September 12, 1993: The Washington Post reports on polls used by the Clinton administration to sell their health plan to the public. "In tests he conducted as part of a survey he directed for the Robert Wood Johnson Foundation, Blendon's team 'found that once people are told that the uninsured were working people, people just like them, support for a health reform plan increased dramatically, it no longer is just an abstract moral issue; it becomes personalized.'"
Koppel opened and closed the segment by asking both Blendon and Johnson about their views on the uninsured: "Dr. Blendon, I'm going to start with something that I know concerns both you and Tim greatly, and that is the issue of the 43, 45 million people in this country who have no health coverage whatsoever."
To Johnson, Koppel urged: "And to bring things back to where we began, and Tim you get the last word on this, what you're really worried about is those 43 million people without any kind of insurance."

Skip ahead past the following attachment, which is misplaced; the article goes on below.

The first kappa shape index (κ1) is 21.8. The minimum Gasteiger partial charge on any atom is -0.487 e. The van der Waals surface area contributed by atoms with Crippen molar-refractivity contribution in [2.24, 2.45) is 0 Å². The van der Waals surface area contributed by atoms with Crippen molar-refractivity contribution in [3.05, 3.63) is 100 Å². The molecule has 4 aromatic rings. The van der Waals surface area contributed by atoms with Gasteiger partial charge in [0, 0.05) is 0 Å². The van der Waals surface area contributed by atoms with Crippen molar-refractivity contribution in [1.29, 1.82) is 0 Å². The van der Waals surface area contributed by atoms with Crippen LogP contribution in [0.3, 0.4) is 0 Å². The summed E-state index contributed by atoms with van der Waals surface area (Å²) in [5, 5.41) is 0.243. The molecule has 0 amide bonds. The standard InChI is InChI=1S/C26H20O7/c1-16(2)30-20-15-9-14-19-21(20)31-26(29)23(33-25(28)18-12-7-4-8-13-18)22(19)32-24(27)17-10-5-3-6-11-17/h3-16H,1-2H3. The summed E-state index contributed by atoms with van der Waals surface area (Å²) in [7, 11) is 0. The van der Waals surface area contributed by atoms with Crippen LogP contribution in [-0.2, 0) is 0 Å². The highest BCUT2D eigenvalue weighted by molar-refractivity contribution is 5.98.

Johnson responded: "Absolutely. That not only is a moral outrage, it actually, in the long run, raises costs because these people don't get care early on when they could be more easily treated. They wait till they really get sick, then it's more difficult and costs more. Ultimately, though, the most important point is it's morally wrong."
Dr. Robert Blendon immediately chimed in to repeat his support of Johnson's statement: "Right, absolutely."
Following Tuesday's shooting at the North Valley Jewish Community Center in Los Angeles, Koppel immediately opened his show that night by touting the usual statistics often used by gun control advocates: "We will get to this morning's sad incident in Los Angeles in a moment. I'd just like to have you have a little context, something that suggests that it doesn't have to be this way. In 1996, handguns were used to murder two people in New Zealand, 15 in Japan, 30 in Great Britain, 106 in Canada, 213 in Germany and 9,390 here in the United States. And those, mind you, are just the murders involving the use of handguns."